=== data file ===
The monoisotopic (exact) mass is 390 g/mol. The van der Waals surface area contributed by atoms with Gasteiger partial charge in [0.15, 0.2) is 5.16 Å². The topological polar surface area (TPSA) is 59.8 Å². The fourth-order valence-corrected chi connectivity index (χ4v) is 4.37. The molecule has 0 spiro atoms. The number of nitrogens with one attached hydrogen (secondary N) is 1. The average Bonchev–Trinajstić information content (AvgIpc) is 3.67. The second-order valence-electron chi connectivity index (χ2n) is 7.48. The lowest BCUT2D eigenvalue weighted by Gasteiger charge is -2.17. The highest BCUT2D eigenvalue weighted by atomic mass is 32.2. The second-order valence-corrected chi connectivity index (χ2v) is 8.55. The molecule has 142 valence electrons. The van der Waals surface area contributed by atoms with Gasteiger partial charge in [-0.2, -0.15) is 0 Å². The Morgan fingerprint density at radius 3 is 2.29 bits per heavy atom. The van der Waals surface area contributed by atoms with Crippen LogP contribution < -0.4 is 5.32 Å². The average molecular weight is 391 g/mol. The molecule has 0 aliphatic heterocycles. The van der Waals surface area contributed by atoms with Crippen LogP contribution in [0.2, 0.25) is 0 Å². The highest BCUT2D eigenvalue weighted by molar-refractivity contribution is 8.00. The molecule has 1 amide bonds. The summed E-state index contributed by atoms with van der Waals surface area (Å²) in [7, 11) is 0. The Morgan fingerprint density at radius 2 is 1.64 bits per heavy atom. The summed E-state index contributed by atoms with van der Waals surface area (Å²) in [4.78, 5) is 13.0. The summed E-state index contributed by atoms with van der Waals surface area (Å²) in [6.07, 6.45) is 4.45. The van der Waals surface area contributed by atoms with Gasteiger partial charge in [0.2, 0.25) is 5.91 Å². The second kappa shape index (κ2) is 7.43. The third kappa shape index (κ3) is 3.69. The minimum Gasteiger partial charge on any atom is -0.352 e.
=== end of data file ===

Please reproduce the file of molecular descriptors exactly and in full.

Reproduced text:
The monoisotopic (exact) mass is 390 g/mol. The van der Waals surface area contributed by atoms with Gasteiger partial charge in [0.15, 0.2) is 5.16 Å². The topological polar surface area (TPSA) is 59.8 Å². The fourth-order valence-corrected chi connectivity index (χ4v) is 4.37. The molecule has 0 spiro atoms. The number of nitrogens with one attached hydrogen (secondary N) is 1. The average Bonchev–Trinajstić information content (AvgIpc) is 3.67. The second-order valence-electron chi connectivity index (χ2n) is 7.48. The lowest BCUT2D eigenvalue weighted by Gasteiger charge is -2.17. The highest BCUT2D eigenvalue weighted by atomic mass is 32.2. The second-order valence-corrected chi connectivity index (χ2v) is 8.55. The molecule has 142 valence electrons. The van der Waals surface area contributed by atoms with Gasteiger partial charge in [-0.2, -0.15) is 0 Å². The Morgan fingerprint density at radius 3 is 2.29 bits per heavy atom. The van der Waals surface area contributed by atoms with Crippen LogP contribution < -0.4 is 5.32 Å². The average molecular weight is 391 g/mol. The molecule has 0 aliphatic heterocycles. The van der Waals surface area contributed by atoms with Crippen LogP contribution in [0.2, 0.25) is 0 Å². The highest BCUT2D eigenvalue weighted by molar-refractivity contribution is 8.00. The molecule has 1 amide bonds. The summed E-state index contributed by atoms with van der Waals surface area (Å²) in [7, 11) is 0. The Morgan fingerprint density at radius 2 is 1.64 bits per heavy atom. The summed E-state index contributed by atoms with van der Waals surface area (Å²) in [4.78, 5) is 13.0. The summed E-state index contributed by atoms with van der Waals surface area (Å²) in [6.07, 6.45) is 4.45. The van der Waals surface area contributed by atoms with Gasteiger partial charge in [0.2, 0.25) is 5.91 Å². The second kappa shape index (κ2) is 7.43. The third kappa shape index (κ3) is 3.69. The minimum Gasteiger partial charge on any atom is -0.352 e.